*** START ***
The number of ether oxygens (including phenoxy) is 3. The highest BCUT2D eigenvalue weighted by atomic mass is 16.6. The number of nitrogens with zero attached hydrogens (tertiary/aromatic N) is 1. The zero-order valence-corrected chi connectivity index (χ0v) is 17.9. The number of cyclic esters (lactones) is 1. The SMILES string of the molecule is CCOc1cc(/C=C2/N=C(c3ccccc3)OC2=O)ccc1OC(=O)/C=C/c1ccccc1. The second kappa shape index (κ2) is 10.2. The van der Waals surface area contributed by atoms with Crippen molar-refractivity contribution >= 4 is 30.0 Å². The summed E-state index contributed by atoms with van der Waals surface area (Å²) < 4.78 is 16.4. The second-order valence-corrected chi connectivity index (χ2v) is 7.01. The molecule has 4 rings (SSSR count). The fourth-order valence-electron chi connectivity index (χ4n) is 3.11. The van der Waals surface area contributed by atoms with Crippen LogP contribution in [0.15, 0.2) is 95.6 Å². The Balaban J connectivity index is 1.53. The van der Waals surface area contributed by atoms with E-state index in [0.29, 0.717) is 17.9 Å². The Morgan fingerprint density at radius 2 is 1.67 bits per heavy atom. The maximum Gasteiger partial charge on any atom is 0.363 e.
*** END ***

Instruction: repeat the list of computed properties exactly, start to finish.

The number of ether oxygens (including phenoxy) is 3. The highest BCUT2D eigenvalue weighted by atomic mass is 16.6. The number of nitrogens with zero attached hydrogens (tertiary/aromatic N) is 1. The zero-order valence-corrected chi connectivity index (χ0v) is 17.9. The number of cyclic esters (lactones) is 1. The SMILES string of the molecule is CCOc1cc(/C=C2/N=C(c3ccccc3)OC2=O)ccc1OC(=O)/C=C/c1ccccc1. The second kappa shape index (κ2) is 10.2. The van der Waals surface area contributed by atoms with Crippen molar-refractivity contribution >= 4 is 30.0 Å². The summed E-state index contributed by atoms with van der Waals surface area (Å²) < 4.78 is 16.4. The second-order valence-corrected chi connectivity index (χ2v) is 7.01. The molecule has 4 rings (SSSR count). The fourth-order valence-electron chi connectivity index (χ4n) is 3.11. The van der Waals surface area contributed by atoms with Crippen LogP contribution in [0.15, 0.2) is 95.6 Å². The Balaban J connectivity index is 1.53. The van der Waals surface area contributed by atoms with E-state index in [0.29, 0.717) is 17.9 Å². The Morgan fingerprint density at radius 2 is 1.67 bits per heavy atom. The maximum Gasteiger partial charge on any atom is 0.363 e.